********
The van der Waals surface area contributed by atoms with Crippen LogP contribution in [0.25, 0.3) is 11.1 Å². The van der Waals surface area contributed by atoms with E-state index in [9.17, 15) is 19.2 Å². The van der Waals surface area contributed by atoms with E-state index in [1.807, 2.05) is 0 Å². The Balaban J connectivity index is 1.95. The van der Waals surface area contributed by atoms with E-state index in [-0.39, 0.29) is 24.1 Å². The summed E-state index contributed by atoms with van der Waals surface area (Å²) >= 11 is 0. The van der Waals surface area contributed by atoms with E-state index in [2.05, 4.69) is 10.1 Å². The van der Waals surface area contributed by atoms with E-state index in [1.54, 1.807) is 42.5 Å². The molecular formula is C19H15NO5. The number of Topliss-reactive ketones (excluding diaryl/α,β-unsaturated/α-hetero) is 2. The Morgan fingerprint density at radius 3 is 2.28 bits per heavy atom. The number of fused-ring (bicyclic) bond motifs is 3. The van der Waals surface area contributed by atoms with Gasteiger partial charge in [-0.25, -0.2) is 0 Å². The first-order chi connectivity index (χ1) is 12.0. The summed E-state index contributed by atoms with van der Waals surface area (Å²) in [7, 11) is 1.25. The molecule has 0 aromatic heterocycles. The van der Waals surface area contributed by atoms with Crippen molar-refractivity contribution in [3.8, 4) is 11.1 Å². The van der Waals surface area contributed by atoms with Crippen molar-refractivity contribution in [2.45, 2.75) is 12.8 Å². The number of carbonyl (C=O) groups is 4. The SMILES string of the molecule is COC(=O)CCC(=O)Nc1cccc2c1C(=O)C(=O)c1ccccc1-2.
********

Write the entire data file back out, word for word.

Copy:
The van der Waals surface area contributed by atoms with Crippen LogP contribution in [0.25, 0.3) is 11.1 Å². The van der Waals surface area contributed by atoms with E-state index in [9.17, 15) is 19.2 Å². The van der Waals surface area contributed by atoms with E-state index in [1.807, 2.05) is 0 Å². The Balaban J connectivity index is 1.95. The van der Waals surface area contributed by atoms with E-state index in [-0.39, 0.29) is 24.1 Å². The summed E-state index contributed by atoms with van der Waals surface area (Å²) >= 11 is 0. The van der Waals surface area contributed by atoms with E-state index in [2.05, 4.69) is 10.1 Å². The van der Waals surface area contributed by atoms with E-state index in [1.54, 1.807) is 42.5 Å². The molecular formula is C19H15NO5. The number of Topliss-reactive ketones (excluding diaryl/α,β-unsaturated/α-hetero) is 2. The Morgan fingerprint density at radius 3 is 2.28 bits per heavy atom. The number of fused-ring (bicyclic) bond motifs is 3. The van der Waals surface area contributed by atoms with Gasteiger partial charge in [-0.25, -0.2) is 0 Å². The first-order chi connectivity index (χ1) is 12.0. The summed E-state index contributed by atoms with van der Waals surface area (Å²) in [7, 11) is 1.25. The molecule has 0 aromatic heterocycles. The van der Waals surface area contributed by atoms with Crippen molar-refractivity contribution in [3.8, 4) is 11.1 Å². The van der Waals surface area contributed by atoms with Crippen molar-refractivity contribution in [2.45, 2.75) is 12.8 Å². The number of carbonyl (C=O) groups is 4. The SMILES string of the molecule is COC(=O)CCC(=O)Nc1cccc2c1C(=O)C(=O)c1ccccc1-2.